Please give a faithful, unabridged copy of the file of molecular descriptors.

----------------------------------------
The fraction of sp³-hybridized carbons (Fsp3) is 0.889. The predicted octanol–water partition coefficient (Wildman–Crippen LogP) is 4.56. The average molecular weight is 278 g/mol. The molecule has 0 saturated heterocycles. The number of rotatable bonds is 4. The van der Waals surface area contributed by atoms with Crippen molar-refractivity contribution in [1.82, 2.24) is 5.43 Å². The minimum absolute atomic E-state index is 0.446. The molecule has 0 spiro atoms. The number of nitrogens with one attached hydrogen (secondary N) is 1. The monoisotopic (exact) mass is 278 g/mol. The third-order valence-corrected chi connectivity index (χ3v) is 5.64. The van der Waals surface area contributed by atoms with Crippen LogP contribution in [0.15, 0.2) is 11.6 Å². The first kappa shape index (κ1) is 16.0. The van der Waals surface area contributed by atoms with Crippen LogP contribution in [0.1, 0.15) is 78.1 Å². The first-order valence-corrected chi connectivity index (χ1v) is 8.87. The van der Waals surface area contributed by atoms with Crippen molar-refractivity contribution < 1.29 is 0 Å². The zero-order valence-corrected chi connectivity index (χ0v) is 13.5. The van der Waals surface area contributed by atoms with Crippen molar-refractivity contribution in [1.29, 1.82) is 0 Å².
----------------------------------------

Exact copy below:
The fraction of sp³-hybridized carbons (Fsp3) is 0.889. The predicted octanol–water partition coefficient (Wildman–Crippen LogP) is 4.56. The average molecular weight is 278 g/mol. The molecule has 0 saturated heterocycles. The number of rotatable bonds is 4. The van der Waals surface area contributed by atoms with Crippen molar-refractivity contribution in [1.82, 2.24) is 5.43 Å². The minimum absolute atomic E-state index is 0.446. The molecule has 0 spiro atoms. The number of nitrogens with one attached hydrogen (secondary N) is 1. The monoisotopic (exact) mass is 278 g/mol. The third-order valence-corrected chi connectivity index (χ3v) is 5.64. The van der Waals surface area contributed by atoms with Crippen LogP contribution in [0.15, 0.2) is 11.6 Å². The first kappa shape index (κ1) is 16.0. The van der Waals surface area contributed by atoms with Crippen LogP contribution in [0.1, 0.15) is 78.1 Å². The first-order valence-corrected chi connectivity index (χ1v) is 8.87. The van der Waals surface area contributed by atoms with Crippen molar-refractivity contribution < 1.29 is 0 Å². The zero-order valence-corrected chi connectivity index (χ0v) is 13.5. The van der Waals surface area contributed by atoms with Crippen molar-refractivity contribution in [1.29, 1.82) is 0 Å².